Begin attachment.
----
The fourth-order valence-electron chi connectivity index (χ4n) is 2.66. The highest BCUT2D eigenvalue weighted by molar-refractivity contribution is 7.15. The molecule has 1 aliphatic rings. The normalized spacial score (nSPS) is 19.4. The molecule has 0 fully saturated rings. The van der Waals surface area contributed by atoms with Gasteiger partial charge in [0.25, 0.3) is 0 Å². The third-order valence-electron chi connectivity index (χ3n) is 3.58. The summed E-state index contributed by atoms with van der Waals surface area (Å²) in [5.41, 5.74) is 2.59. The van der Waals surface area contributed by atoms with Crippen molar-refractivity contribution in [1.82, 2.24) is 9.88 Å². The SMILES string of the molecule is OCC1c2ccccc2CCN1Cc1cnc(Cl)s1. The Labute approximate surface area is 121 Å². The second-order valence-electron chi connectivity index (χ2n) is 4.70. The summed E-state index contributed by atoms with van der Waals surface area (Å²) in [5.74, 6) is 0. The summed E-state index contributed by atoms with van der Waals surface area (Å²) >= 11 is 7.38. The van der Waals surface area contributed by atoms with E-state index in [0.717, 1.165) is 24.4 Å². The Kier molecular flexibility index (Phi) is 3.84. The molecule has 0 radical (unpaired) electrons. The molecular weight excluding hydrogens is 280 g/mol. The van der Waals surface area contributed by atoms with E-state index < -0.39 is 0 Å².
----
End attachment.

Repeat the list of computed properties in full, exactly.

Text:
The fourth-order valence-electron chi connectivity index (χ4n) is 2.66. The highest BCUT2D eigenvalue weighted by molar-refractivity contribution is 7.15. The molecule has 1 aliphatic rings. The normalized spacial score (nSPS) is 19.4. The molecule has 0 fully saturated rings. The van der Waals surface area contributed by atoms with Gasteiger partial charge in [0.25, 0.3) is 0 Å². The third-order valence-electron chi connectivity index (χ3n) is 3.58. The summed E-state index contributed by atoms with van der Waals surface area (Å²) in [5.41, 5.74) is 2.59. The van der Waals surface area contributed by atoms with Crippen molar-refractivity contribution in [1.82, 2.24) is 9.88 Å². The SMILES string of the molecule is OCC1c2ccccc2CCN1Cc1cnc(Cl)s1. The Labute approximate surface area is 121 Å². The second-order valence-electron chi connectivity index (χ2n) is 4.70. The summed E-state index contributed by atoms with van der Waals surface area (Å²) in [5.74, 6) is 0. The summed E-state index contributed by atoms with van der Waals surface area (Å²) >= 11 is 7.38. The van der Waals surface area contributed by atoms with E-state index in [0.717, 1.165) is 24.4 Å². The Kier molecular flexibility index (Phi) is 3.84. The molecule has 0 radical (unpaired) electrons. The molecular weight excluding hydrogens is 280 g/mol. The van der Waals surface area contributed by atoms with E-state index < -0.39 is 0 Å².